Indonesia is on the other side of the world for those in the United States, and flights to the country require some stops. There are airports on the major islands but chances are you’ll fly into Java. If you’re in Southeast Asia, there are also ferries that could take you there. This section provides links about traveling to the Indonesian islands by plane and boat.
- There are more than 60 airports in Indonesia, but Jakarta’s Soekarno-Hatta International Airport (CGK) receives the most flights. Tourist capital Bali also sees heavy traffic.
- Indonesian airlines do not have the best track record, so consider avoiding flying with them. In 2007, an Adam Air flight vanished and a Garuda flight crashed. Later that year, the EU banned all Indonesian airlines from entering the country, according to the BBC. Additionally, a March, 2007 audit by Indonesia’s Transportation Ministry found that none of the country’s 20 major passenger and cargo airlines completely met national safety regulations, reported the travel blog World Hum.
- Indonesia’s three mainland crossings are at Entikong, Motoain and the road from Jayapura or Sentani to Vanimo. Visa requirements are not particularly strict, according to Lonely Planet. Ferries and speedboats from Malaysia are alternative modes of transport into the country.
For general information …
The Weather Channel
has a concise overview of getting to Indonesia by air, car, bus and rail. Find need-to-know entry information, like where to find international border crossings and how long you can stay under a temporary tourist visa.
For flight searches …
consolidates flight information and fares from hundreds of individual airlines and online travel agents (like CheapTickets and Orbitz). Enter your flight preferences to get a list of possibilities. To learn exactly which airlines and agents Kayak covers, visit the "Providers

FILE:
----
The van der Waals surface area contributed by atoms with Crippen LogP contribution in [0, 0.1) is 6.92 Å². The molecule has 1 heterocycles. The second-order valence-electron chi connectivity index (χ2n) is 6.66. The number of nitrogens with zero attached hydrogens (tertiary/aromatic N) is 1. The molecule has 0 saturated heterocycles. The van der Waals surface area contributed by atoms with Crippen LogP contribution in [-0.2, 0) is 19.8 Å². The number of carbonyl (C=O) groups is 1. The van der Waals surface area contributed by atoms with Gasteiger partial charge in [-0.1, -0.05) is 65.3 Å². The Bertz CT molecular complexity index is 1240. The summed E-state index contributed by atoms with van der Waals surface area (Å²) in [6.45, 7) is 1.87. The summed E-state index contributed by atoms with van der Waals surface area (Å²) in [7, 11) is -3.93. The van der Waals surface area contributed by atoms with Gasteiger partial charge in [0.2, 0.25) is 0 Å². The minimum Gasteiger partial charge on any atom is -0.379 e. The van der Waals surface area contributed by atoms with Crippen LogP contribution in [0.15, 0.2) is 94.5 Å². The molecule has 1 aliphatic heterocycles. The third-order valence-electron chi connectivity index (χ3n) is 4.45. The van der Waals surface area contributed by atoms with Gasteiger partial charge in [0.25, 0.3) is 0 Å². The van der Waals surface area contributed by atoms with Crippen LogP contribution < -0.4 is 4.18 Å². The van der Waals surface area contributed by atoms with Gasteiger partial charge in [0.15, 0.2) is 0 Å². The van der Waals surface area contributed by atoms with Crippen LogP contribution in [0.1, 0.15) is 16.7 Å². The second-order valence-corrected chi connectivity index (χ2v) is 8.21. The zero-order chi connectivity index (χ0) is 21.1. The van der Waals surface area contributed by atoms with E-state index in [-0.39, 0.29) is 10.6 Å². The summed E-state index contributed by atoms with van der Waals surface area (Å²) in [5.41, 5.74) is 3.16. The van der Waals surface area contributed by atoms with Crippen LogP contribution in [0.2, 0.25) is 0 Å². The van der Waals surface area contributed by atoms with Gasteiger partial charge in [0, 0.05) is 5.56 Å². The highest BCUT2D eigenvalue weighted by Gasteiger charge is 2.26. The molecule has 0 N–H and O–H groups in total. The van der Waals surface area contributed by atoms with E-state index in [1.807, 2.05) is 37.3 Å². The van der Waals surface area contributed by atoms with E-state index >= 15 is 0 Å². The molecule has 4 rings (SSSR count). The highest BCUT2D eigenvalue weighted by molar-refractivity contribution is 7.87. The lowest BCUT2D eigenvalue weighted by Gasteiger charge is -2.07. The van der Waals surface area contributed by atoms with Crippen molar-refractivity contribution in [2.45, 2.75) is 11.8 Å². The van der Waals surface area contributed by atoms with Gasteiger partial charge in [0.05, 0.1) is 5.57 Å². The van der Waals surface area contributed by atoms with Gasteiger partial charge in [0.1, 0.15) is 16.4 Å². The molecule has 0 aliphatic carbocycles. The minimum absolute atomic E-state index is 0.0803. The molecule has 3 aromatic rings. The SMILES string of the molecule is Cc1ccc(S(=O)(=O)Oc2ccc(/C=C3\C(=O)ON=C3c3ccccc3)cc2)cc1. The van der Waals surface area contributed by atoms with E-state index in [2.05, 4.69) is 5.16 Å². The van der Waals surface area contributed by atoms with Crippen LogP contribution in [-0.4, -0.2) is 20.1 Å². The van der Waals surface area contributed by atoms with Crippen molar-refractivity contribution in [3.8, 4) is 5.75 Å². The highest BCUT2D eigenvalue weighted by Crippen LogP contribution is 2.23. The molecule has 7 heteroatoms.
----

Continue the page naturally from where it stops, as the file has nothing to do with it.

has a clean look, simple navigation, and offers solid prices on flights. Orbitz is particularly great if you have flexible travel dates. Use the FlexSearch feature to find the best rates on weekend flights, within 30 days, or within just a few days of your chosen departure and arrival dates. Then, compare your options by using the price grid, and book your flight through Orbitz.
For boat travel …
has a good summary on how to get to Indonesia by boat. Learn about the most popular ferries, and find a list of the major routes from Singapore and the primary connections from the Malaysian peninsula.
The Langkawi Ferry
has a service connecting Penang, Thailand and Medan, Indonesia. The ferry leaves at 9 a.m. and the trip takes approximately six hours. The site advises you to check in about an hour before departure. Make reservations and find more information on the Web site.
Indonesia offers accommodation options, to say the least. Stay in a hole in the wall, or in one of the most magnificent five-star hotels in the world—the former can be found in numerous locations throughout the country, the latter is confined mainly to Bali and Jakarta. Whatever your preference, these sites ensure you’ll have somewhere to stay in Indonesia.
- Indonesia’s varied accommodation options include all budgets and personalities. For instance, breathtaking villas with private infinity pools overlooking the Ayung River, hotels surrounded by thick jungle vegetation, soothing retreats on golf courses, and an ocean resort with an inclined elevator carrying guests down to the beach. Hotel Chatter vividly presents the selections.
- Indonesia is known for haggling, and that goes for places to stay as well. You may be able to cut down the price of a high-end hotel, even to the tune of 40 percent off.
For a general hotel search engine …
directly searches more than 140 independent Web sites, including travel agents and hotel chains, to find the lowest hotel prices in the cities of your choice. Results present hotel names, their rating, price and provider in an extremely user-friendly way. Mobissimo's coverage is extensive, but it excludes the Web's largest travel agents.
For regional hotel search engines …
offers a multitude of hotel possibilities for you to choose from. Find hotels using the search tool on the left or scroll down to browse hotels by destination. Each location is briefly described along with hotels and it’s easy to book a reservation on this site.